The dark side of robotics: Mass bank account blocking in Russia
The steep rise in complaints is related to the increased use of automated systems in compliance.
Earlier this year, FinanceFeeds reported about the plans by Russia’s Sberbank, or Sberbank Rossii PAO (MCX:SBER), to replace as many as 3,000 employees with a robot. The announcement came in tune with a stance voiced by Sberbank’s CEO Herman Gref in September 2016, when he forecast that in five years Artificial Intelligence systems will be responsible for 80% of the decisions at the bank.
Such a drastic push into the implementation of robotics in various banking processes seems to have its darker side, as clients of Russian banks have been increasingly complaining of their accounts being blocked due to automated systems checks.
Over the past several days, the forum of banki.ru has been flooded with complaints from people whose accounts were blocked following checks for AML compliance conducted by automated systems. Speaking to “Kommersant”, a representative of Rosfinmonitoring has confirmed that there is a rise in such complaints and that the large majority of them – some 80%, is related to Sberbank.
One possible explanation for Sberbank’s top spot in this not quite glorious ranking is that the bank is a leader in the Russian retail banking market. Another explanation is the bank’s major role in utilization of automated systems in various processes.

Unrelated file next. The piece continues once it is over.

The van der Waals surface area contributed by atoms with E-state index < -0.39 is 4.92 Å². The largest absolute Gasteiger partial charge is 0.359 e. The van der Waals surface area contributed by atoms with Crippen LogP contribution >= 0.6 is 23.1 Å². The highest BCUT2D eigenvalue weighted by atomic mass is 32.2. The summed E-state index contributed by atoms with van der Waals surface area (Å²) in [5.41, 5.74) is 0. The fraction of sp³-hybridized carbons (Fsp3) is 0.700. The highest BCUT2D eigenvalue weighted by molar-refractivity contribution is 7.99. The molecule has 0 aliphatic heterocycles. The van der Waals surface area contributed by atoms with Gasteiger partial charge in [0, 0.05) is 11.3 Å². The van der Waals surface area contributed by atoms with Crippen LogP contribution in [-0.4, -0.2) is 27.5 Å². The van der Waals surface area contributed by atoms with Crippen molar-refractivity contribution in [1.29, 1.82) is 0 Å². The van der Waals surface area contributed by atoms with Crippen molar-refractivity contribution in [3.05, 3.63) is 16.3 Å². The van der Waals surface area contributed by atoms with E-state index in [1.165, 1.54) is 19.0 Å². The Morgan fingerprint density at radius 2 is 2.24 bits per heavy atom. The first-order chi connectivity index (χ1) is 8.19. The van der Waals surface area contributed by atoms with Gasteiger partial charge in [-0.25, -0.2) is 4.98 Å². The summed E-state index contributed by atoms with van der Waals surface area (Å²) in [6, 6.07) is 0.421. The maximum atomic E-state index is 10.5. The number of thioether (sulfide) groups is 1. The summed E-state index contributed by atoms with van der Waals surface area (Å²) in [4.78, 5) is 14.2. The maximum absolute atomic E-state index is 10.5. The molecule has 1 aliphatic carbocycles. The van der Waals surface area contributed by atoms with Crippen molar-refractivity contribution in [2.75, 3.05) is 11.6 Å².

Of course, the field of AI should not be considered so narrowly – that is, it should not be limited to the area of simple rule-based systems, which are incapable of learning unlike newer hybrid technologies and neural networks. Hence, we cannot rule out the usefulness of AI in the financial area because traditional automated systems create troubles.
Russian banks, however, are not inclined to abandon the use of automated programs for compliance checks. The reason – the expenses for staff and consultancy fees will surge disproportionately.
Thus, the problem of robots replacing human beings in different job roles resurfaces in full scale. The European Parliament is taking the problem seriously. In February this year, MEPs voted a resolution that urges the European Commission to draft rules for the field of robotics to be applied across the European Union. The set of rules should protect human jobs from being taken over by robots, according to the proposals.